WBA, IBF and WBO world heavyweight champion Andy Ruiz has refused to sign a deal for him to fight Britain’s Anthony Joshua in Saudi Arabia later this year.
The bout is all set to take place in a specially built arena in Diriyah, a town on the outskirts of the capital Riyadh at 11pm local time (8pm GMT), which would mean it viewers watching live in the US would see it in the afternoon, which is not ideal for US TV networks.
— Keith Idec (@Idecboxing) August 9, 2019
At the weekend Joshua’s promoter, Eddie Hearn, said the fight would take place in Saudi Arabia on 7 December and claimed it was a fight that would "change boxing forever".
At a press conference in London on Monday, 12 August, Hearn said: "We have to realise there is a world outside of Cardiff and Madison Square Garden. This event could change boxing forever. You could be seeing a big change in the dynamics of the sport.”
But Ruiz has reportedly been offered only US$9 million for the fight, compared to US$60 million for Joshua.
Considering Ruiz is actually the champion, that may seem a tad unfair.
— ESPN UK (@ESPNUK) August 9, 2019
A rematch clause was triggered when Ruiz beat Joshua in June in one of the fight game’s biggest shocks.
On social media there has been a huge and negative reaction to the rematch taking place in Saudi Arabia, with most Twitter users claiming Hearn has simply gone for the big bucks rather than choosing a venue which suits boxing fans.
Saudi Arabia has been trying to force its way into boxing in recent years.
— @MiFitnessUK (@mifitnessuk) August 13, 2019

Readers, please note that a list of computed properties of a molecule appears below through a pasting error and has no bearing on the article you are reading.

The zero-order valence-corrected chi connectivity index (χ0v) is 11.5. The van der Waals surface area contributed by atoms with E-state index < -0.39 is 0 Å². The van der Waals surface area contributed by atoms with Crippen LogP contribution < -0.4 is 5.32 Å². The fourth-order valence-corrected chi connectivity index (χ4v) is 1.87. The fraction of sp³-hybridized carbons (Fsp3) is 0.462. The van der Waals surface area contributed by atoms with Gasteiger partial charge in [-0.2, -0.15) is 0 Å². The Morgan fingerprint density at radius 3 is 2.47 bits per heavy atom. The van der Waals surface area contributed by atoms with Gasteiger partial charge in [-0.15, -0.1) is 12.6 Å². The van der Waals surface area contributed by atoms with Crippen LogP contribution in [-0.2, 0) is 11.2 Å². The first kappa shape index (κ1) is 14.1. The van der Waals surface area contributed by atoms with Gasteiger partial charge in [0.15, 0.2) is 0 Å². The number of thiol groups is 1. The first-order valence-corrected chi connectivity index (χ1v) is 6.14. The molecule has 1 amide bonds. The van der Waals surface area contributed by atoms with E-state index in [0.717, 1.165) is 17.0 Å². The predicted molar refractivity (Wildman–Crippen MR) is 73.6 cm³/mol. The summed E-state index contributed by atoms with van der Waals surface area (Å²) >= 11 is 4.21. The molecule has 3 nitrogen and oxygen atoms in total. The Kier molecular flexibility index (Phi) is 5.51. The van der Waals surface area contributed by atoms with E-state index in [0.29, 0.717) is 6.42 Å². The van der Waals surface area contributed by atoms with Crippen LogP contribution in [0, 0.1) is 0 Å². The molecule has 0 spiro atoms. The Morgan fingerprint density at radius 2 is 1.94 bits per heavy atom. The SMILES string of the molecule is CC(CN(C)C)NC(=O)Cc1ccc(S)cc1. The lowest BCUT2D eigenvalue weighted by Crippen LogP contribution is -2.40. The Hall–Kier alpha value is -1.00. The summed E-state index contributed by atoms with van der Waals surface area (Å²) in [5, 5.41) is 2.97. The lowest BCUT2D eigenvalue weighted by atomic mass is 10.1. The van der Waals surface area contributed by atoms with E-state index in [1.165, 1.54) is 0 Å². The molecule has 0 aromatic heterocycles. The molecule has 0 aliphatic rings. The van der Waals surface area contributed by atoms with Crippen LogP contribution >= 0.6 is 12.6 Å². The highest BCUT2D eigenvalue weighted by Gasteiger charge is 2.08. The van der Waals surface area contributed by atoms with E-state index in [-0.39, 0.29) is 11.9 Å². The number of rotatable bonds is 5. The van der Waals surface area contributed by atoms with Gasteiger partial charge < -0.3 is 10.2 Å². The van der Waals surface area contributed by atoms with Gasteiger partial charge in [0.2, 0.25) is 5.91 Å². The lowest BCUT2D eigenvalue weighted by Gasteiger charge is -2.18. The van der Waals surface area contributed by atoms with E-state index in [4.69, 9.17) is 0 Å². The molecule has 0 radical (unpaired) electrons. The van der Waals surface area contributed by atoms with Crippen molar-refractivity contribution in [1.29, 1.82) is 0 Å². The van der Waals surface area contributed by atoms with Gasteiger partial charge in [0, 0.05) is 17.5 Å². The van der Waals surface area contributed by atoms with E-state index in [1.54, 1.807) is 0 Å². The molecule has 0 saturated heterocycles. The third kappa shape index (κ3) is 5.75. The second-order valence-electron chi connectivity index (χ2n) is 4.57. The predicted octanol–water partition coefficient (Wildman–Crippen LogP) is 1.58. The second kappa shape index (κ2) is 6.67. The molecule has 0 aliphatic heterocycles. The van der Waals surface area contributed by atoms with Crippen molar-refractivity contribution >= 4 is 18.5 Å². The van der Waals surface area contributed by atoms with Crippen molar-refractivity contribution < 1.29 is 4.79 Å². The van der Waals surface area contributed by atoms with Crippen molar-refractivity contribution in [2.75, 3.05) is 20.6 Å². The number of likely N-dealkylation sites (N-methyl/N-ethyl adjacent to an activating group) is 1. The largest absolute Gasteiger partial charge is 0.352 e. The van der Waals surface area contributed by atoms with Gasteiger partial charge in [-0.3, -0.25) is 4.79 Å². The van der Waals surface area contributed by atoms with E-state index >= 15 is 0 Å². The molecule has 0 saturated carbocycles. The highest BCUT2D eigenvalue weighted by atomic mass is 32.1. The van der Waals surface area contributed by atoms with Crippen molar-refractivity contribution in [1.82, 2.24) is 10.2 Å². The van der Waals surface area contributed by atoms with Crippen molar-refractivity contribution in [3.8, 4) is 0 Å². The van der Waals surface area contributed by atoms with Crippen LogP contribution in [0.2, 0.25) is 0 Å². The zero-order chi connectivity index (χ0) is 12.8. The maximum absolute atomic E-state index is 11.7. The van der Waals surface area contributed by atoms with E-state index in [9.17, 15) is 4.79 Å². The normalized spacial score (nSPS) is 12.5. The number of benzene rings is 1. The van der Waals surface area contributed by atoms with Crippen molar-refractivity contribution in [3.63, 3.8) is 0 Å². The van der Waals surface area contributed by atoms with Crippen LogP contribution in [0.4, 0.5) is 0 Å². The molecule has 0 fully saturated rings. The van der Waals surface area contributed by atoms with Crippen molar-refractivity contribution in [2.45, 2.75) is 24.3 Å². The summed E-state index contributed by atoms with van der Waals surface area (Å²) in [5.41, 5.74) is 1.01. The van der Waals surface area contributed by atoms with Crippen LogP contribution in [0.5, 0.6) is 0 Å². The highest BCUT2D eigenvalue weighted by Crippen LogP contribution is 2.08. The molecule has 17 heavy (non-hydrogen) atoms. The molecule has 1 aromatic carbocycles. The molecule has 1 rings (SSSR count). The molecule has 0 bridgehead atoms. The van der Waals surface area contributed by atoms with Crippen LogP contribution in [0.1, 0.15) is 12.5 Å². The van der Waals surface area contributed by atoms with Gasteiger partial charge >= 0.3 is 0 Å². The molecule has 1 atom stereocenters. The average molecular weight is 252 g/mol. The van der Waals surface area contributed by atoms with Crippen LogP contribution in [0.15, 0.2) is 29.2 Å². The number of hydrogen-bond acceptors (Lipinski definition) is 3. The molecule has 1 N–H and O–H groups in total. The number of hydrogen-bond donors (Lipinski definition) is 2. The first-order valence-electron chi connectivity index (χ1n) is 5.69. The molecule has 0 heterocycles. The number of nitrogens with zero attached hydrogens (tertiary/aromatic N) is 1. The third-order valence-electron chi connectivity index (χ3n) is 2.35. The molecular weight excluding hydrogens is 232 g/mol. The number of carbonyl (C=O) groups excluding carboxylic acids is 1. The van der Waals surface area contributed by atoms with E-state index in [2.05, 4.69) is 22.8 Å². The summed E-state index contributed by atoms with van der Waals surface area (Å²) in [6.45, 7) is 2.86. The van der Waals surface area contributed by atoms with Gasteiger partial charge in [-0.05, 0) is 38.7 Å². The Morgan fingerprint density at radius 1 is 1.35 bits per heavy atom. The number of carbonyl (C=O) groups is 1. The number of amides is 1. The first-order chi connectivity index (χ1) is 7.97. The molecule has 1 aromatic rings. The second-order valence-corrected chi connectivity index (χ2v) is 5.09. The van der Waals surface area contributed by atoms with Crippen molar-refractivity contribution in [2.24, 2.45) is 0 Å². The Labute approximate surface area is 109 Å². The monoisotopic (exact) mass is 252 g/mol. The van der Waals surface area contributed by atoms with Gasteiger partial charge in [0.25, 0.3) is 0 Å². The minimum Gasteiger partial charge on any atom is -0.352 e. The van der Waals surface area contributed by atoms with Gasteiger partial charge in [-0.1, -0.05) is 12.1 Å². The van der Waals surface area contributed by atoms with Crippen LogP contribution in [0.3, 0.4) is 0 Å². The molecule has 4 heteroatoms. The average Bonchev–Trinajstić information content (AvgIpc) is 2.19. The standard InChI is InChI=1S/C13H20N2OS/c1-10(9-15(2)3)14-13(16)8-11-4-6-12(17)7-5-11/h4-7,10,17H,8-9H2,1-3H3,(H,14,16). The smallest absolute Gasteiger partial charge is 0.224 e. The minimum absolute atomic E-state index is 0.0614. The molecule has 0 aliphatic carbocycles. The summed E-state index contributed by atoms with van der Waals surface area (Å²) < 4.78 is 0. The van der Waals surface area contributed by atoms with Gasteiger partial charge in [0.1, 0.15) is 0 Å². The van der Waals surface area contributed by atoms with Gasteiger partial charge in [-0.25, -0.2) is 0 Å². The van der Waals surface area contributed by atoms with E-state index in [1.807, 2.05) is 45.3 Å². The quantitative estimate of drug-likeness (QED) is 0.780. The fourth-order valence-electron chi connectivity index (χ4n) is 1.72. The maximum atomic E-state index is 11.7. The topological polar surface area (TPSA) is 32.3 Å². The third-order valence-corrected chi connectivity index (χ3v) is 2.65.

Last month Britain’s Amir Khan fought Australia’s Billy Dib in Jeddah, after a much-hyped fight with India’s Neeraj Goyat fell through after the fighter was injured in a car crash.
Khan was heavily criticised by boxing traditionalists who said he was only taking the fight because of the huge fee the Saudis were offering.
Last year Jeddah also hosted its first world title fight - when Callum Smith beat fellow Briton George Groves.
But Amnesty International has criticised the choice of Jeddah as the fight venue, citing Saudi Arabia’s human rights record and the murder of journalist Jamal Khashoggi in the Saudi consulate in Istanbul.
Alluding to the criticism, Hearn said: "There is time for change there, and they are trying to make that change through sport. People think you can't get into Saudi Arabia, or that women aren't welcome to the show. Men and women are welcome. If you buy a ticket you get an automatic visa, and it's six hours away."
Hearn said: “Look at the events held there before us - Formula One, the European golf tour, the Italian Super Cup, WWE. It will be an iconic moment for boxing."
— Amnesty UK (@AmnestyUK) August 13, 2019
The rematch had originally been set to take place in Britain - either in London or Cardiff - but Ruiz reportedly requested a neutral venue.
Hearn claimed the fight could “go down as one of the great fights, alongside the Rumble in the Jungle, the Thrilla in Manila (which both featured Muhammad Ali.”
But boxing fans on social media seem less than convinced.